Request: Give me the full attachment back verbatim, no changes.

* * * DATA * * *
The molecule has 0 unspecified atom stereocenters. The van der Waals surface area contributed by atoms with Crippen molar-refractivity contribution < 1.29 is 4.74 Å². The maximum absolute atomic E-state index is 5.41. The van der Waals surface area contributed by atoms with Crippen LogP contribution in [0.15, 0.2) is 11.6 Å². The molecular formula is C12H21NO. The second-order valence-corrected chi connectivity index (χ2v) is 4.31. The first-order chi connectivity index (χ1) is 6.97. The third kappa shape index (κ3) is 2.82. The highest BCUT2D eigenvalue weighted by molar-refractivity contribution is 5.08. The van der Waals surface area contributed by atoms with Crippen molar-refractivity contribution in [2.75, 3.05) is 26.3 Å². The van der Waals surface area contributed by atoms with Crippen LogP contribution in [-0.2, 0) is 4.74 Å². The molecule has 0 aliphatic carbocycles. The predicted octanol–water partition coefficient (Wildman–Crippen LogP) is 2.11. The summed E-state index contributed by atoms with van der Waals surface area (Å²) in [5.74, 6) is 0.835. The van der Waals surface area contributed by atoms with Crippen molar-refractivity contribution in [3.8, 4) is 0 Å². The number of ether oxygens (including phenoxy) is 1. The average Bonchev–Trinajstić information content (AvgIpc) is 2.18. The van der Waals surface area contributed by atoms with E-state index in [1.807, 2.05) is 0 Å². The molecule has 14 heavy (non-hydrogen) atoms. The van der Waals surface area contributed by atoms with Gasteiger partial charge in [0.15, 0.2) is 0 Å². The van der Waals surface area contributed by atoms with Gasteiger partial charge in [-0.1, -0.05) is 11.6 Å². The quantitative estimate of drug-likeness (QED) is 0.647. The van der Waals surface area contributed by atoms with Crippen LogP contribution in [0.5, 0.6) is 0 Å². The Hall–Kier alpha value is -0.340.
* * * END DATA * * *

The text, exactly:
The molecule has 0 unspecified atom stereocenters. The van der Waals surface area contributed by atoms with Crippen molar-refractivity contribution < 1.29 is 4.74 Å². The maximum absolute atomic E-state index is 5.41. The van der Waals surface area contributed by atoms with Crippen LogP contribution in [0.15, 0.2) is 11.6 Å². The molecular formula is C12H21NO. The second-order valence-corrected chi connectivity index (χ2v) is 4.31. The first-order chi connectivity index (χ1) is 6.97. The third kappa shape index (κ3) is 2.82. The highest BCUT2D eigenvalue weighted by molar-refractivity contribution is 5.08. The van der Waals surface area contributed by atoms with Crippen molar-refractivity contribution in [2.75, 3.05) is 26.3 Å². The van der Waals surface area contributed by atoms with Crippen LogP contribution in [-0.2, 0) is 4.74 Å². The molecule has 0 aliphatic carbocycles. The predicted octanol–water partition coefficient (Wildman–Crippen LogP) is 2.11. The summed E-state index contributed by atoms with van der Waals surface area (Å²) in [5.74, 6) is 0.835. The van der Waals surface area contributed by atoms with Crippen molar-refractivity contribution in [3.8, 4) is 0 Å². The number of ether oxygens (including phenoxy) is 1. The average Bonchev–Trinajstić information content (AvgIpc) is 2.18. The van der Waals surface area contributed by atoms with E-state index in [1.807, 2.05) is 0 Å². The molecule has 14 heavy (non-hydrogen) atoms. The van der Waals surface area contributed by atoms with Gasteiger partial charge in [0.15, 0.2) is 0 Å². The van der Waals surface area contributed by atoms with Gasteiger partial charge in [-0.1, -0.05) is 11.6 Å². The quantitative estimate of drug-likeness (QED) is 0.647. The van der Waals surface area contributed by atoms with Crippen LogP contribution in [0.5, 0.6) is 0 Å². The Hall–Kier alpha value is -0.340.